Willie Mays is one of the legends who signed his fair share of autographs during the 1980s hobby explosion, but vintage examples of his signature remain much tougher to locate and are very desirable. Early examples of Mays’ signature are neater and smaller in appearance than those penned later on during public and private events. When it comes to vintage, team-signed baseballs, Mays often added his name, but many team balls feature a clubhouse Mays autograph. Early in his career, Mays appeared to be more responsive to mail requests, but by the early 1970s he often used a ghost signer to handle them. Much like contemporary star Hank Aaron, Mays virtually disappeared from the show circuit during the 2000s.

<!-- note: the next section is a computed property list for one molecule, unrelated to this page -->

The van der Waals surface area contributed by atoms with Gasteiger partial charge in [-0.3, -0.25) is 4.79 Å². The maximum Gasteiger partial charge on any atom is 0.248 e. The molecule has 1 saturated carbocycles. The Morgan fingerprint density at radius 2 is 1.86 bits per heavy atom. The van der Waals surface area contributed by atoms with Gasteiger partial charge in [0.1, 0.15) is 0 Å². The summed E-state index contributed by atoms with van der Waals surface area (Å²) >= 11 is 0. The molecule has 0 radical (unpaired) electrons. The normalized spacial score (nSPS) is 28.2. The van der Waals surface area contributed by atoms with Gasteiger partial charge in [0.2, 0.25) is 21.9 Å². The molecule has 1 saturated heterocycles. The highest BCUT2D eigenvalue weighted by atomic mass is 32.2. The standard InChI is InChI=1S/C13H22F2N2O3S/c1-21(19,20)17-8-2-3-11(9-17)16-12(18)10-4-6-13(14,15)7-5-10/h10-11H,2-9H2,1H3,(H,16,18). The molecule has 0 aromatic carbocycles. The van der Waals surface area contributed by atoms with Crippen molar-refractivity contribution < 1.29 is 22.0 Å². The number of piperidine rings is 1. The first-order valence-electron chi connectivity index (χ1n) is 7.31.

Willie Howard Mays (May 6, 1931-) is arguably the greatest centerfielder that major League Baseball has ever seen. Mays was a 24-time All-Star selection, a 12-time Gold Glove winner, the 1951 National League Rookie of the Year, a two-time NL Most Valuable Player (1954, 1965) and a member of the 1954 World Series champion New York Giants. Playing the majority of his 22-year career in a Giants uniform (1951-1952, 1954-1972), Mays’ numbers are among the best ever including his 660 career home runs, third behind Hank Aaron and Babe Ruth at the time of his retirement. Mays is often best remembered for his the iconic photograph of “The Catch”, an over-the-shoulder grab of a long drive by Vic Wertz in Game 1 of the 1954 World Series. Mays is one of five players to have eight straight seasons topping the 100-RBI mark. Power hitting Willie Mays waited in the on-deck circle when Bobby Thomson hit the “Shot Heard ‘Round the World”, perhaps influencing the pitching choices of Ralph Branca during that legendary playoff game. Willie Mays retired with 3,283 hits, 2,062 runs scored, 1,903 RBI, 338 stolen bases, 660 home runs and career .302 batting average. Willie Howard Mays was elected to the National Baseball Hall of Fame in 1979.